It goes without saying, but let’s say it anyway: Movies, television, commercials, digital media, and anything that requires the capturing of moving images does not happen without the camera operator. They are after all the person on set who, literally, operates the camera. As such, there is always plenty of work out there for camera operators, and if you’re thinking maybe it’s the on-set job for you, then you’ve come to the right place. Here’s everything you need to know about how to become a camera operator.
The camera operator is the individual who holds, moves, and controls the camera throughout principal photography of a production. Working under the guidance of the director and cinematographer, it’s the camera operator’s job to physically capture their visions through the viewfinder.
A camera operator is extremely hands-on and active over the course of a shooting day, which can sometimes last more than 10 hours. That includes discussing what equipment is necessary to capture that day’s shots and then setting up and assembling that equipment.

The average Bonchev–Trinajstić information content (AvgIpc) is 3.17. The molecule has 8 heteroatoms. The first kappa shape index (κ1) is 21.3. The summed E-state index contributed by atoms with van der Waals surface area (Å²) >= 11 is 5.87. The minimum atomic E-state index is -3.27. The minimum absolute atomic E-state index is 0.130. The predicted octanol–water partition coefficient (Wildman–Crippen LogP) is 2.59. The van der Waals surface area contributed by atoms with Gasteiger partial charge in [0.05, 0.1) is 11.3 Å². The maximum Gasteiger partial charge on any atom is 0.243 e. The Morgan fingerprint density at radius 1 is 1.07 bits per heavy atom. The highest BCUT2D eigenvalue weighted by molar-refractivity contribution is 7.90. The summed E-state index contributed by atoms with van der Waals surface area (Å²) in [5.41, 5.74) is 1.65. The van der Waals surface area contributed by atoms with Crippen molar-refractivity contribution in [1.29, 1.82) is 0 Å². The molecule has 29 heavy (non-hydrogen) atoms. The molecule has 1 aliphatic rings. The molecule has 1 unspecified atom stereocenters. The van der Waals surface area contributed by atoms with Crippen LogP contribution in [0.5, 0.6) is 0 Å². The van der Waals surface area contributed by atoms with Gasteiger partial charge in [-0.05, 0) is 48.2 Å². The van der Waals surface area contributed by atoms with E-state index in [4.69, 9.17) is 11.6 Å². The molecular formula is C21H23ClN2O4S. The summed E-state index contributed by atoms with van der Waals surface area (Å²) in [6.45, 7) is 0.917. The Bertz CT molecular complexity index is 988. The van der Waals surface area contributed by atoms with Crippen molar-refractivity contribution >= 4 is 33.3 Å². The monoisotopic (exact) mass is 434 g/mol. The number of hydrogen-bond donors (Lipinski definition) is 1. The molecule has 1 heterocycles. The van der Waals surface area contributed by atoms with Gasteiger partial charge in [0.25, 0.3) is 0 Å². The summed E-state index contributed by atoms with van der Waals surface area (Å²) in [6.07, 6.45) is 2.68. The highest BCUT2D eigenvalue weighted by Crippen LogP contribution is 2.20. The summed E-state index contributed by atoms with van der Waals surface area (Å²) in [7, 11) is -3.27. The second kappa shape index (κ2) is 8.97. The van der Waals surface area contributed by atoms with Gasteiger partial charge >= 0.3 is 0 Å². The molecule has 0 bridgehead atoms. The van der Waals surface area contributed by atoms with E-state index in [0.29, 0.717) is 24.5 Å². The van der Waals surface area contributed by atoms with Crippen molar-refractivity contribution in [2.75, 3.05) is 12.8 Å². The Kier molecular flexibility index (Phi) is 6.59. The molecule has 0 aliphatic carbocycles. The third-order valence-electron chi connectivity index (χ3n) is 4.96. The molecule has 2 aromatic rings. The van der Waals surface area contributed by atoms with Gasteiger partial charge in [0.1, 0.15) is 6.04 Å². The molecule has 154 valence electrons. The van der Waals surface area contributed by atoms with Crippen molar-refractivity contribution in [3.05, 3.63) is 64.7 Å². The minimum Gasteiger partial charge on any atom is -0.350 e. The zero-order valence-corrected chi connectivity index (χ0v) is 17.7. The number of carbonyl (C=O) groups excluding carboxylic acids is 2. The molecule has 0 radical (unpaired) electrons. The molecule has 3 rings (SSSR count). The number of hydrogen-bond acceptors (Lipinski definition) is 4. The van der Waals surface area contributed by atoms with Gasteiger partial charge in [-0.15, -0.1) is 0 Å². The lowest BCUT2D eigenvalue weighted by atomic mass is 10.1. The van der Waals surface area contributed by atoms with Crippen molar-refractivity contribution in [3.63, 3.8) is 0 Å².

“Their day usually begins by getting a shot list or schedule from the first assistant director, but sometimes the director will communicate directly with the camera operator on how the shot should work,” says Orlando Duguay, a professional Steadicam and camera operator based in LA. “If the take is more complicated and involves a Steadicam rig, there will be a rehearsal period. Practice can last up to a full day with extensive diagramming if the shot is complicated. The day ends with the camera operator helping the camera team break down and organize equipment.”